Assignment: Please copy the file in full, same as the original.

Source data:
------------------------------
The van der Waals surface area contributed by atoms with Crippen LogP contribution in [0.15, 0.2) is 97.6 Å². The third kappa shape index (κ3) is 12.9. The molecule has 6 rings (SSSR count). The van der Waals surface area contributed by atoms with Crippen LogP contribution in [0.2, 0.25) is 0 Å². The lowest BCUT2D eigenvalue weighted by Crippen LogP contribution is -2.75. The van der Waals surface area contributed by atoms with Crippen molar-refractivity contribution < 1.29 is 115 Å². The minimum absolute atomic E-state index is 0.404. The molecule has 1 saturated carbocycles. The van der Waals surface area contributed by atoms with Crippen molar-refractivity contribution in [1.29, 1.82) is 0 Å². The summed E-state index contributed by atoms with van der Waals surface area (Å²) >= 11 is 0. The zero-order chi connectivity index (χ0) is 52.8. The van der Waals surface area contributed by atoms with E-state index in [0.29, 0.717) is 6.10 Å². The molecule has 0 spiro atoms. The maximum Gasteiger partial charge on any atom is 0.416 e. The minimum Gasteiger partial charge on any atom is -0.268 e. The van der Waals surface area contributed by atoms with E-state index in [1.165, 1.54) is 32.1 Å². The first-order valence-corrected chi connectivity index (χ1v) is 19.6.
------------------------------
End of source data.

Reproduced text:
The van der Waals surface area contributed by atoms with Crippen LogP contribution in [0.15, 0.2) is 97.6 Å². The third kappa shape index (κ3) is 12.9. The molecule has 6 rings (SSSR count). The van der Waals surface area contributed by atoms with Crippen LogP contribution in [0.2, 0.25) is 0 Å². The lowest BCUT2D eigenvalue weighted by Crippen LogP contribution is -2.75. The van der Waals surface area contributed by atoms with Crippen molar-refractivity contribution < 1.29 is 115 Å². The minimum absolute atomic E-state index is 0.404. The molecule has 1 saturated carbocycles. The van der Waals surface area contributed by atoms with Crippen molar-refractivity contribution in [1.29, 1.82) is 0 Å². The summed E-state index contributed by atoms with van der Waals surface area (Å²) >= 11 is 0. The zero-order chi connectivity index (χ0) is 52.8. The van der Waals surface area contributed by atoms with E-state index in [0.29, 0.717) is 6.10 Å². The molecule has 0 spiro atoms. The maximum Gasteiger partial charge on any atom is 0.416 e. The minimum Gasteiger partial charge on any atom is -0.268 e. The van der Waals surface area contributed by atoms with E-state index in [1.165, 1.54) is 32.1 Å². The first-order valence-corrected chi connectivity index (χ1v) is 19.6.